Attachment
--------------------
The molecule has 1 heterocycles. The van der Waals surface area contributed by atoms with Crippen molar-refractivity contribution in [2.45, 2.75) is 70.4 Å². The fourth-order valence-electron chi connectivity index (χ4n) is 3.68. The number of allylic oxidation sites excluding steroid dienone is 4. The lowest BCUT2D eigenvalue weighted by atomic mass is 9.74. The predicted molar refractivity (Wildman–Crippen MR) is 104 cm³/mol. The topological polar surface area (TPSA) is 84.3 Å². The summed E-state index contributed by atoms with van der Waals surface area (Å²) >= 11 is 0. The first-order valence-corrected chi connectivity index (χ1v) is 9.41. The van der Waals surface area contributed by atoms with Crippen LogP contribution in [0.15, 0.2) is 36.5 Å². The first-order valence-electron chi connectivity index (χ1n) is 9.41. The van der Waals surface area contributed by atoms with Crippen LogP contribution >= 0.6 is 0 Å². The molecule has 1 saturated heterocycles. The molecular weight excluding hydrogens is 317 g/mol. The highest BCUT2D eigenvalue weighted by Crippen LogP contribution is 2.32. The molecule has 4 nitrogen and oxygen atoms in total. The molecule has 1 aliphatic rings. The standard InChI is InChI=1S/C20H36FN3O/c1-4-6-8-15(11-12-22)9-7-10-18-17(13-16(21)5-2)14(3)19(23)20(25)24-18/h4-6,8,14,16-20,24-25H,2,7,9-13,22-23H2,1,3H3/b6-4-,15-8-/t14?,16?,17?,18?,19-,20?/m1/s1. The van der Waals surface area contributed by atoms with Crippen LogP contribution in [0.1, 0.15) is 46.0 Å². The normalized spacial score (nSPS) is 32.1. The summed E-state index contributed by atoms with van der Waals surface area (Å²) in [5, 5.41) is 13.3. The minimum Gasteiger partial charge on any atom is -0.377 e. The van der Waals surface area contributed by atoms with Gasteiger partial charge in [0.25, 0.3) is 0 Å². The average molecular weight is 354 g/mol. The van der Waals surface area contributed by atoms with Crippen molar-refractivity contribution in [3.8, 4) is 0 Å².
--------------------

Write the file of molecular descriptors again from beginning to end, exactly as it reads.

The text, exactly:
The molecule has 1 heterocycles. The van der Waals surface area contributed by atoms with Crippen molar-refractivity contribution in [2.45, 2.75) is 70.4 Å². The fourth-order valence-electron chi connectivity index (χ4n) is 3.68. The number of allylic oxidation sites excluding steroid dienone is 4. The lowest BCUT2D eigenvalue weighted by atomic mass is 9.74. The predicted molar refractivity (Wildman–Crippen MR) is 104 cm³/mol. The topological polar surface area (TPSA) is 84.3 Å². The summed E-state index contributed by atoms with van der Waals surface area (Å²) >= 11 is 0. The first-order valence-corrected chi connectivity index (χ1v) is 9.41. The van der Waals surface area contributed by atoms with Crippen LogP contribution in [0.15, 0.2) is 36.5 Å². The first-order valence-electron chi connectivity index (χ1n) is 9.41. The van der Waals surface area contributed by atoms with Crippen LogP contribution >= 0.6 is 0 Å². The molecule has 1 saturated heterocycles. The molecular weight excluding hydrogens is 317 g/mol. The highest BCUT2D eigenvalue weighted by Crippen LogP contribution is 2.32. The molecule has 4 nitrogen and oxygen atoms in total. The molecule has 1 aliphatic rings. The standard InChI is InChI=1S/C20H36FN3O/c1-4-6-8-15(11-12-22)9-7-10-18-17(13-16(21)5-2)14(3)19(23)20(25)24-18/h4-6,8,14,16-20,24-25H,2,7,9-13,22-23H2,1,3H3/b6-4-,15-8-/t14?,16?,17?,18?,19-,20?/m1/s1. The van der Waals surface area contributed by atoms with Crippen LogP contribution in [0.1, 0.15) is 46.0 Å². The normalized spacial score (nSPS) is 32.1. The summed E-state index contributed by atoms with van der Waals surface area (Å²) in [5, 5.41) is 13.3. The minimum Gasteiger partial charge on any atom is -0.377 e. The van der Waals surface area contributed by atoms with Gasteiger partial charge in [0.25, 0.3) is 0 Å². The average molecular weight is 354 g/mol. The van der Waals surface area contributed by atoms with Crippen molar-refractivity contribution in [3.8, 4) is 0 Å².